"Cannot I?" she answered with a sweet wistfulness, that was almost tender.

He set his teeth as if in a passion against himself, a flash came from the blue eyes, and his Saxon complexion showed the blood through almost to the roots of the hair. "I have covered myself with disgrace--I am the most unmanly fool that ever breathed--I hate myself!" He started up and paced the room, as if he felt choked, whilst she looked on amazed for the moment, and not yet aware what this meant.

"John!" she exclaimed.

"I suppose you thought I had forgotten to despise myself," he went on in a tone rather less defiant. "When that night I asked you for a kiss--I had not, nothing of the kind--I thought my mind would go, or my breath would leave me before the morning. Surely that would have been so but for you. But if I have lived through this for good ends, one at least has been that I have learned my place in creation--and yours. I have seen more than once since that you have felt vexed with yourself for the form your compassion took then. I deserve that you should think I misunderstood, but I did not. I came to tell you so. It should have been above all things my care not to offend the good angel so necessary in my house during those hours of my misfortune. But I am destined never to be right--never. I let you divine all too easily the secret I should have kept--my love, my passion. It was my own fault, to betray it was to dismiss you. Well, I have done that also."

Emily drew a long breath, put her hand to her delicate throat, and turning away hastily moved into the window, and gazed out with wide-opened eyes; Her face suffused with a pale tint of carnation was too full of unbelieving joy to be shown to him yet. He had made a mistake, though not precisely the mistake he supposed. He was destined, so long as he lived, never to have it explained. It was a mistake which made all things right again, made the past recede, and appear a dream, and supplied a sweet reason for all the wifely duty, all the long fealty and impassioned love she was to bestow on him ever after.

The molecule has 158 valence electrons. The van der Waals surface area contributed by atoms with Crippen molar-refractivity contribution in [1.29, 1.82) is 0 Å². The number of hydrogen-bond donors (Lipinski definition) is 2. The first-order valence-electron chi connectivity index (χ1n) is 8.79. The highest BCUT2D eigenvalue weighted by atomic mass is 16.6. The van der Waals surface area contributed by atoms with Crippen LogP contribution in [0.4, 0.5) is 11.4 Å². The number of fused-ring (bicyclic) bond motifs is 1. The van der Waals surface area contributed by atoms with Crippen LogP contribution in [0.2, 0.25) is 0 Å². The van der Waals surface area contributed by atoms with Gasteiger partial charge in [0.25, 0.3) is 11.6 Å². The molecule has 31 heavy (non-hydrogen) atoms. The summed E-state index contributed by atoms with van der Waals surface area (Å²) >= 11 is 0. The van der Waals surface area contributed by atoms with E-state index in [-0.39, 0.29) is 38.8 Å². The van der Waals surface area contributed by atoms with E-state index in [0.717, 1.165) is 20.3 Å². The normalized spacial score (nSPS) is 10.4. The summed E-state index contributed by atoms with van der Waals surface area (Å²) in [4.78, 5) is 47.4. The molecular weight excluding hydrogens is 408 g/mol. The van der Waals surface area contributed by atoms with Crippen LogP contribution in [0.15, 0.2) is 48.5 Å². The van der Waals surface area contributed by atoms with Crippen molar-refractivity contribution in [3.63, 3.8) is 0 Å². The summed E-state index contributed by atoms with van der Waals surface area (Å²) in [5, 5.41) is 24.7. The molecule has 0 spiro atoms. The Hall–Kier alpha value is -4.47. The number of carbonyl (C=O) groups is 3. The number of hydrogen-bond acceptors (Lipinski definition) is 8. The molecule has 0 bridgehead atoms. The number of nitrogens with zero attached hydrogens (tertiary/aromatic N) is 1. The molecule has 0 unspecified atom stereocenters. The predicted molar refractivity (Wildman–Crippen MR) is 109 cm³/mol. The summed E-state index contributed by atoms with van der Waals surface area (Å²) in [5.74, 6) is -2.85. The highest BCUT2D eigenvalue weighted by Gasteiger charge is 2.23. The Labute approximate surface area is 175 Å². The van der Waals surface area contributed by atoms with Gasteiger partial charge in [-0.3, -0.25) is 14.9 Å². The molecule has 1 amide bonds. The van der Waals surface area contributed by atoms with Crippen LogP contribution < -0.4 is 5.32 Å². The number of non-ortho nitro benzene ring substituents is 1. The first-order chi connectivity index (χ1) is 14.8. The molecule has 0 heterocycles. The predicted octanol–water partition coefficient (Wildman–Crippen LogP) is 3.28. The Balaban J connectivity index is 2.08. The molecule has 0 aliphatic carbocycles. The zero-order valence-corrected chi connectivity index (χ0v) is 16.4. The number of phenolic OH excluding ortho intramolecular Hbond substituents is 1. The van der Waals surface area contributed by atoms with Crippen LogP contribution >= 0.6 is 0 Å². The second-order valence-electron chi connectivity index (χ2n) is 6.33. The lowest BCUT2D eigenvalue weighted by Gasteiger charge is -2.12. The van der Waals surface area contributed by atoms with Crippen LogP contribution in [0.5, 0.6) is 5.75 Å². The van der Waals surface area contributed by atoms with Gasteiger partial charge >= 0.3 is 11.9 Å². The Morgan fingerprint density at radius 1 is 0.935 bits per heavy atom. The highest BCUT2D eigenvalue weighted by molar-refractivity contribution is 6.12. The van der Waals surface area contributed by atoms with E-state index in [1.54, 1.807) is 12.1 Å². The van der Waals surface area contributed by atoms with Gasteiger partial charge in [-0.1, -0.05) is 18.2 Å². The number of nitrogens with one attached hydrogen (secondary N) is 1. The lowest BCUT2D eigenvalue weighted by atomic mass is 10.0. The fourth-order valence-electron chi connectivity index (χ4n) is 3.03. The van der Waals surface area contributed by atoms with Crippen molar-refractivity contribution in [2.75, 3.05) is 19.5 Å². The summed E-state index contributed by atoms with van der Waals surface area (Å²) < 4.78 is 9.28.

It was strange, even to her, who was so well accustomed to the unreasoning, exaggerated rhapsody of a lover, to hear him; his rage against himself, his entire hopelessness; and as for her, she knew not how to stop him, or how to help him; she could but listen and wonder.

Nature helped him, however; for a waft of summer wind coming in at that moment, swung the rose-branches that clustered round the window, and flung some of their white petals on her head. Something else stirred, she felt a slight movement behind her, and a little startled, turned involuntarily to look, and to see her cap--the widow's delicate cap--wafted along the carpet by the air, and settling at John Mortimer's feet.

He lifted it up, and she stood mute while she saw him fold it together with a man's awkwardness, but with something of reverence too; then, as if he did not know what else to do with it, he laid it on the table before an opened miniature of Fred Walker.

After a moment's consideration she saw him close this miniature, folding its little doors together.

"That, because I want to ask a favour of you," he said.

"What is it?" she asked, and blushed beautifully.

"You gave me a kiss, let me also bestow one--one parting kiss--and I will go."

He was about to go then, he meant to consider himself dismissed. She could not speak, and he came up to her, she gave him her hand, and he stooped and kissed her.

Something in her eyes, or perhaps the blush on her face, encouraged him to take her for a moment into his arms. He was extremely pale, but when she lifted her face from his breast a strange gleam of hope and wonder flashed out of his eyes.

She had never looked so lovely in her life, her face suffused with a soft carnation, her lucid grey-blue eyes full of sweet entreaty. Nevertheless, she spoke in a tone of the quietest indifference--a sort of pensive wistfulness habitual with her.

"You can go if you please," she said, "but you had much better not."

"No!" he exclaimed.

"No," she repeated. "Because, John--because I love you."